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Thread: Historic Preservation in Small Towns

  1. #1

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    Historic Preservation in Small Towns

    Hi - I am a grad student working on my final paper to fulfill my program requirements. I am trying to find out the effects of historic preservation in regards to “reenergizing” small towns that are not, nor will they ever be, tourist destinations. Specifically I am interested in towns located in the Great Plains region.

    Essentially I am trying to identify the tangible (economic) and intangible (i.e. increase in community pride) effects of historic preservation, specific to small towns (if possible). Can anyone recommend articles or other reading material on this subject? I am already looking at the Main Street Program but I would like to see if there are any other sources of information.

    In addition, does anyone know of a town(s) for possible case studies?

  2. #2
    Hello, Small Towner and welcome to Cyburbia. You've posted on a Sunday afternoon, probably one of the slowest times in these forums, so be patient and more folks will chime in during the work week.

    I would suggest contacting the State Historic Preservation Office (SHPO) in the states you are interested in, or checking out their websites, for leads on preservation experiences in small towns. I'd look for contact information in the communities and get in touch with folks. Most likely, they will be THRILLED to have a grad student inquiring about their town and will be very happy to share their time.

    Community pride is a real factor in some preservation projects -- sometimes even when the bottom line says "no way".

    Good luck and stick around. Cyburbia is a great resource and a lot of fun people.
    On pitching to Stan Musial:
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  3. #3
    Cyburbian Cardinal's avatar
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    If you are truly looking at the Great Plains, by which I mean Montana, North and South Dakota, Nebraska, Oklahoma, and parts of Kansas, Wyoming, Colorado, New Mexico and Texas, then I don't think you will find that historic preservation has much value in cities not drawing tourism. The small rural towns in this region are still largely service centers for the local population, and this is a rapidly eroding role. The uses you will find in these communities are not ones which are impacted by a location in a historic building, and the cost of renovation is going to be prohibitive in most cases.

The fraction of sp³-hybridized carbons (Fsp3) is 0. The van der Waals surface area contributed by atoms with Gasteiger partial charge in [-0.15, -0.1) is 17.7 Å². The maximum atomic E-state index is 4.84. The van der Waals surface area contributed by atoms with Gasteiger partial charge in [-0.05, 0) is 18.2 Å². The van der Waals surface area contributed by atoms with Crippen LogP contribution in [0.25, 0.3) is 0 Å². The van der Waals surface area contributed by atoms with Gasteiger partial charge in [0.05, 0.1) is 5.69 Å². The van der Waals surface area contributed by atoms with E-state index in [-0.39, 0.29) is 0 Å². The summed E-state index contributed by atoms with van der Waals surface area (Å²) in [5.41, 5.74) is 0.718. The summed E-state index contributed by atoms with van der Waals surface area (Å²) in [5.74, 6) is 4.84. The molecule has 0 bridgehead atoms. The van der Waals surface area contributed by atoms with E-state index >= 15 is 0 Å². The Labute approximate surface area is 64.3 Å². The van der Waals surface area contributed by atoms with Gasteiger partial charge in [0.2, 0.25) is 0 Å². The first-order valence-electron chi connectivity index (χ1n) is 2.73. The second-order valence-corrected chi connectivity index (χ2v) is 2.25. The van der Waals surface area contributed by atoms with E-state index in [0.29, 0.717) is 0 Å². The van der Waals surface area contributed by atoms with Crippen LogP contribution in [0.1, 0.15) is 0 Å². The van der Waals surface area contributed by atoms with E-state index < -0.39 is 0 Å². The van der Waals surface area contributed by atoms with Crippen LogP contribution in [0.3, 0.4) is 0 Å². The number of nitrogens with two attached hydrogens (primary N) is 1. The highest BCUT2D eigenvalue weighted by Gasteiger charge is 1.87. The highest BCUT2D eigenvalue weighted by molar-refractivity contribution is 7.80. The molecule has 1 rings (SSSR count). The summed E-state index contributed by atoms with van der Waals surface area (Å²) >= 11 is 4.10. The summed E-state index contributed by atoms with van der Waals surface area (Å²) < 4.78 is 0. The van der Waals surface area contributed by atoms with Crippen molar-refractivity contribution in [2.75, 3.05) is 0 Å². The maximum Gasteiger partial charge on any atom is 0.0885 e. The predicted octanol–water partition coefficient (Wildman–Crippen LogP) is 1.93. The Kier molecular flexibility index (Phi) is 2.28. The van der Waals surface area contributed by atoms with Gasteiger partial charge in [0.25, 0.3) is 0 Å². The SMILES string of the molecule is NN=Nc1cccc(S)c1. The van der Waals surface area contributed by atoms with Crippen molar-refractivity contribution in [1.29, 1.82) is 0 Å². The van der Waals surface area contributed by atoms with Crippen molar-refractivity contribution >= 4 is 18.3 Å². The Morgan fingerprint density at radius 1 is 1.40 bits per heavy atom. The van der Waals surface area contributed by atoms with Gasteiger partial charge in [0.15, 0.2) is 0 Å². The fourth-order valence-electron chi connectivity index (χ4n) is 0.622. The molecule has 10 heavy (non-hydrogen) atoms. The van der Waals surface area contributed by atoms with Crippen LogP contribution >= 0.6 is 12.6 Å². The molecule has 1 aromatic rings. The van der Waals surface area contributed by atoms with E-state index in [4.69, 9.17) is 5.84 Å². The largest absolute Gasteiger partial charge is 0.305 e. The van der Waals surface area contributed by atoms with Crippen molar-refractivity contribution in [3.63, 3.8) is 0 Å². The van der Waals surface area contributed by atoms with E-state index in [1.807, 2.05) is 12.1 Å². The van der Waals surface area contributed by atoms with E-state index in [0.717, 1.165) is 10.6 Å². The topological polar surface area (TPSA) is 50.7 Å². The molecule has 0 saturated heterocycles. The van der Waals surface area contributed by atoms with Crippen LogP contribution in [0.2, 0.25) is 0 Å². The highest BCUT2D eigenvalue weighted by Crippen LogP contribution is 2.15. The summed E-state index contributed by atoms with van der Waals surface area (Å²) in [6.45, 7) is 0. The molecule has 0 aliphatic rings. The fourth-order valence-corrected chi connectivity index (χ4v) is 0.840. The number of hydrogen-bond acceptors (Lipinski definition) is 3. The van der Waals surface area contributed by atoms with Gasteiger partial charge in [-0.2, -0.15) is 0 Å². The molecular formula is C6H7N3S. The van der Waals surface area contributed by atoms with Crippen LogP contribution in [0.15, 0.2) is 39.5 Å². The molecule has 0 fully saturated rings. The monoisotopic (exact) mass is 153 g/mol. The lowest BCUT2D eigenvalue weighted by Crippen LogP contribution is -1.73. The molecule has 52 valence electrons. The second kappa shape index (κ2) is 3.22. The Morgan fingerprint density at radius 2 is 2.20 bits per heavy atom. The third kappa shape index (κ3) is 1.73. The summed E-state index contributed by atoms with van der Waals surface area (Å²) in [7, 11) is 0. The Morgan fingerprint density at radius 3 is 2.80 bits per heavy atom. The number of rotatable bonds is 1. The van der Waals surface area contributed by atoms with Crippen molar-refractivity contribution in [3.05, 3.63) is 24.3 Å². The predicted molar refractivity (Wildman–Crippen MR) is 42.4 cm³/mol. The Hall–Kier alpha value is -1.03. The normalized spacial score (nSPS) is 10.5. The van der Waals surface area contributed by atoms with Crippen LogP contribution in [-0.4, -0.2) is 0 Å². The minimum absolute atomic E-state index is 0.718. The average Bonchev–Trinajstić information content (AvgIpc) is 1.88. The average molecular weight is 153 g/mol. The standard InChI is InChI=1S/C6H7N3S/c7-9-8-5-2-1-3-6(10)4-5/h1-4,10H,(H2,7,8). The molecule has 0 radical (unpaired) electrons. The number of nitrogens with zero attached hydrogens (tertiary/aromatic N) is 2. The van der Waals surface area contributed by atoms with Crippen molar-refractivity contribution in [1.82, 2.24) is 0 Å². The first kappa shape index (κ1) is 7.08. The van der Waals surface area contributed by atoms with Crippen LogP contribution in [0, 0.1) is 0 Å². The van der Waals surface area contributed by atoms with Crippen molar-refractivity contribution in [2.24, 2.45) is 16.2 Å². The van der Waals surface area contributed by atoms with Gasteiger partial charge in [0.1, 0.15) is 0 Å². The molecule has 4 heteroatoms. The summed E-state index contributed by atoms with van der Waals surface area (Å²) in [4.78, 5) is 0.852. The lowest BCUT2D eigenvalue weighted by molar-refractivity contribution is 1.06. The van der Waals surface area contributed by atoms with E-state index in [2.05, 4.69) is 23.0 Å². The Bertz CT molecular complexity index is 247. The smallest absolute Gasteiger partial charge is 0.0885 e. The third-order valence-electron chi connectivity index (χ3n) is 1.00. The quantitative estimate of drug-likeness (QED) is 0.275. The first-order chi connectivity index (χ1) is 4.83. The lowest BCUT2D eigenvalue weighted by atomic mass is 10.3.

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  4. #4

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    Thank you for your replies and the warm welcome.

    My curiousity in this subject actually came from two towns (my hometown and my childhood hometown) located in central Montana and eastern Colorado with populations around 1,000. Both are county seats that service the surrounding agriculture community. In addition, both have prominent, centrally located buildings that have been listed on each state's historical register.

    I am wondering if the restoration of these buildings might serve as a catalyst for developing a place-based economic development strategy. Maybe it is an idealistic thought but if a community reinvested in itself, to make it a nicer place for the community members, then others might eventually be attracted and bring small export-oriented businesses with them. This could be a long process and a very grassroots effort by the community Maybe investment in their cultural heritage is a starting point?

  5. #5
    Member Wulf9's avatar
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    You have looked at the main street program. It has

    Broad based view of economic development throught historic preservation. Look particularly at job creation and job retention and import substitution. Also, note that historic renovation typically uses local artisans & workers, materials from local suppliers, and those people buy lunch in town. New constructon imports pre-constructed materials and requires a lot less local labor than rehabilitation.

    http://www.columbia.edu/cu/china/DRPAP.html

    Increased tourist revenues

    http://www.tia.org/Press/pressrec.asp?Item=164

    There are several studies showing the value of properties in historic districts retain or exceed values of similar properties in non-historic districts.

    Also, there was the Peck Report by the GSA which showed that maintenance of historic buildings is often less expensive than maintaining new buildings.

    A lot of my links to these reports have expired. You may want to google some of those subjects.

  6. #6

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    Historic preservation as a stand-alone strategy is unlikely to work for any of the small towns out on the Plains. But it can be part of a larger effort that may help. What works depends on the town, its cultural and political history, and a lot of factors that one cannot control, like proximity to an interstate highway, distance to a larger community, etc.